Privately-held premises of public interest
In this new district at the foot of the future judicial precinct, the absence of focal points of urban life is striking. The Stream building was imagined as a relational hub, that is, a home for us all. It truly a one-stop resource for everything that makes dense urban life so rich. Functional boundaries are shattered, which creates an unprecedented co-existence between different forms of work, accommodation, catering, and cultural activities. This is a place that attracts people from the neighborhood and all over the Greater Paris throughout the day, to eat, work, sleep, or meet up. The exceptional mixed-use program (25% services that are open to the public, 25% housing, 50% work spaces) transcends the typical reflexes of investors, who are attached to single-use assets. The design bets on the shift in demand toward more diverse and desirable programs.
An on-demand community space
The Stream Building attends to our new work patterns. Digital technology has completely transformed they way we work, causing us to become nomads and blurring work-life boundaries. We work from a coffee shop, from our living room, from home, or while on the road. We work while surfing the web, sharing with others, and even while dreaming. An entire generation of mobile and ultra-connected workers is emerging that favors collaborative organizations and sharing; it is on the look-out for new “third places” that are mixed, hybrid and unspecialized at the same time. The design of office buildings is thus faced with a profound paradigm change that is challenging the conventional business model of the real estate industry. The offer of long-term leases of plain vanilla open-plan offices in cold, unfriendly buildings no longer fits the expectations of this new generation of agile firms. The office is no longer a simple work place but in fact a place of multiple resources. Thanks to its multifunctional, open, and connected hospitality platform that is equipped with “on-demand spaces,” the Stream Building fits into this new urban ecosystem. It creates its own centrality by operating as a catalyst; a life hub that is full of activities, encounters, socializing, and serendipity. The spaces are leased out by a single operator, which is in charge of enlivening them and operating them, thus gradually shifting offices toward a hospitality model. This trend is further confirmed by the tremendous success of the “We Work” model that emerged in the United States in the early 2010s.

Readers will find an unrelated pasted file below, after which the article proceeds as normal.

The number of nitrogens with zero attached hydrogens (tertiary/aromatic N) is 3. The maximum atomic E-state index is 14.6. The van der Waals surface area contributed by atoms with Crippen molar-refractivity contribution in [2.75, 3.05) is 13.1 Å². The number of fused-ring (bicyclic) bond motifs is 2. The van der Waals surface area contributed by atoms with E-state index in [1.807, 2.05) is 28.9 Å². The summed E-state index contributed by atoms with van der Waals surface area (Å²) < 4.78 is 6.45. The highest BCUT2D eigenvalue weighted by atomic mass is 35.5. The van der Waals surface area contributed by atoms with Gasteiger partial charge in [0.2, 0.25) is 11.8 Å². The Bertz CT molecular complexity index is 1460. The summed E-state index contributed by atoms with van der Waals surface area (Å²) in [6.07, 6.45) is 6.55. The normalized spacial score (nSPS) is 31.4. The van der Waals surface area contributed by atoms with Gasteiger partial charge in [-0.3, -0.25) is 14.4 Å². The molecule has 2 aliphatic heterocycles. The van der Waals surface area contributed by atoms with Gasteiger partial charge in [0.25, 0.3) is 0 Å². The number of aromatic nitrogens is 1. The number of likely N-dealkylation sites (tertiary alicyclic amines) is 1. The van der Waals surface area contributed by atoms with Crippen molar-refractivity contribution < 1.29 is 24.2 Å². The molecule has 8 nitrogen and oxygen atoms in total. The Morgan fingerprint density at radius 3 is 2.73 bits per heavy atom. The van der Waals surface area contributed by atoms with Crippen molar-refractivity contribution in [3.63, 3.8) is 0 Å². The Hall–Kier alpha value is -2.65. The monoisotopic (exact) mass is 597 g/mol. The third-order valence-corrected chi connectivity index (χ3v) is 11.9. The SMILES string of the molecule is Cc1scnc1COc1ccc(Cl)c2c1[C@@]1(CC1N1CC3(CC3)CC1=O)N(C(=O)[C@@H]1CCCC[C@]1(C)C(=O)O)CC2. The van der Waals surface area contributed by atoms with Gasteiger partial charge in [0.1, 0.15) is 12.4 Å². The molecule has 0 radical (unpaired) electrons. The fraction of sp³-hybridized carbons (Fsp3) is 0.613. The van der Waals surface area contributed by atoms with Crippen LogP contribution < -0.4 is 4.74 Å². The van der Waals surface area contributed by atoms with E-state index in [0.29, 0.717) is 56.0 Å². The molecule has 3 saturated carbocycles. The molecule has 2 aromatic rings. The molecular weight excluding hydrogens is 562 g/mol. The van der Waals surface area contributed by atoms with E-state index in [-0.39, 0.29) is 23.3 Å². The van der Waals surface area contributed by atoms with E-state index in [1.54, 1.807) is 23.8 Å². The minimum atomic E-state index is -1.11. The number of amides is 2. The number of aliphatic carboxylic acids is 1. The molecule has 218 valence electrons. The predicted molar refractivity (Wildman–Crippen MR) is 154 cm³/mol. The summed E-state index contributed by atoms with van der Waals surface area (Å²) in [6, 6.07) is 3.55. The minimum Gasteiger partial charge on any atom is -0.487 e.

A nourishing and socially-cohesive ecosystem
In this Anthropocene era, the operating model of architecture is no longer to be found in machines but in biology and in the study of living organisms. The Stream Building acts like a metabolism and is fully engaged in that kinetics: it is a living organism that metabolizes waste and transforms it into a resource. It features an experimental “open loop” operation in the food cycle. The produce is sold, processed, and consumed on the spot. Food waste from agri-food production and the restaurants are fed into a shared compost unit, which will, in turn, provide natural fertilizer for the next batch of crops. This is what is called a “cradle-to-cradle” approach: the outputs of a given cycle are not viewed as waste but as inputs in the following cycle. The Stream Building incorporates urban agriculture as a vector for circular and solidarity-based economy. A 1,200 sqm vegetable garden designed by Topager is deployed on the roof. The market garden was specifically designed to ensure a profitable and stable production throughout the seasons. The cultivated greens, herbs, and flowers are retailed right within the shopping facilities in the complex and used in the dishes of the various restaurants established there. Hops are grown on the southern façade, which provides some thermal protection during the summer and is used to brew hyperlocal craft beer. Agricultural production and processing will be performed by the non-profit Espaces, which will manage a co-operative including all the stakeholders involved in the project. This co-op will offer jobs to residents who are excluded from the workforce and thus bring environmental issues and social concerns to converge.